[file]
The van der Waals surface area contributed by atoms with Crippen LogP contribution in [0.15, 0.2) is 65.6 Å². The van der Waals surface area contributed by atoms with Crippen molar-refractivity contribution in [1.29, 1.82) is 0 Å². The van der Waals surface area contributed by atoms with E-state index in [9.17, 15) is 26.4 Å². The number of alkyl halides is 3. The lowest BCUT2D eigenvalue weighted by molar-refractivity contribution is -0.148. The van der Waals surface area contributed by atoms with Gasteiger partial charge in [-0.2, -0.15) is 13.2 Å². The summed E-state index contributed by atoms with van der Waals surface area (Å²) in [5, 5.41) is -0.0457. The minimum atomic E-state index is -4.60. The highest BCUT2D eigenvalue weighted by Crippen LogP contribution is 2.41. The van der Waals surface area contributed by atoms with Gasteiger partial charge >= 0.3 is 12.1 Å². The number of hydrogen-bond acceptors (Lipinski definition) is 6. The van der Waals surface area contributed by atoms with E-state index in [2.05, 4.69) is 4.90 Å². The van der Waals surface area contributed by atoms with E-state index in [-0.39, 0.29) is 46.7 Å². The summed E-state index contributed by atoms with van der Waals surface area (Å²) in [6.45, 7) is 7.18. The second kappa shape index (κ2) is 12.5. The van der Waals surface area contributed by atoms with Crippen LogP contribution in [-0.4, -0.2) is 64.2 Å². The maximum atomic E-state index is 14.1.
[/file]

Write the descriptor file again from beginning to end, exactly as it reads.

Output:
The van der Waals surface area contributed by atoms with Crippen LogP contribution in [0.15, 0.2) is 65.6 Å². The van der Waals surface area contributed by atoms with Crippen molar-refractivity contribution in [1.29, 1.82) is 0 Å². The van der Waals surface area contributed by atoms with E-state index in [9.17, 15) is 26.4 Å². The number of alkyl halides is 3. The lowest BCUT2D eigenvalue weighted by molar-refractivity contribution is -0.148. The van der Waals surface area contributed by atoms with Gasteiger partial charge in [-0.2, -0.15) is 13.2 Å². The summed E-state index contributed by atoms with van der Waals surface area (Å²) in [5, 5.41) is -0.0457. The minimum atomic E-state index is -4.60. The highest BCUT2D eigenvalue weighted by Crippen LogP contribution is 2.41. The van der Waals surface area contributed by atoms with Gasteiger partial charge >= 0.3 is 12.1 Å². The number of hydrogen-bond acceptors (Lipinski definition) is 6. The van der Waals surface area contributed by atoms with E-state index in [2.05, 4.69) is 4.90 Å². The van der Waals surface area contributed by atoms with E-state index in [-0.39, 0.29) is 46.7 Å². The summed E-state index contributed by atoms with van der Waals surface area (Å²) in [6.45, 7) is 7.18. The second kappa shape index (κ2) is 12.5. The van der Waals surface area contributed by atoms with Crippen LogP contribution in [-0.4, -0.2) is 64.2 Å². The maximum atomic E-state index is 14.1.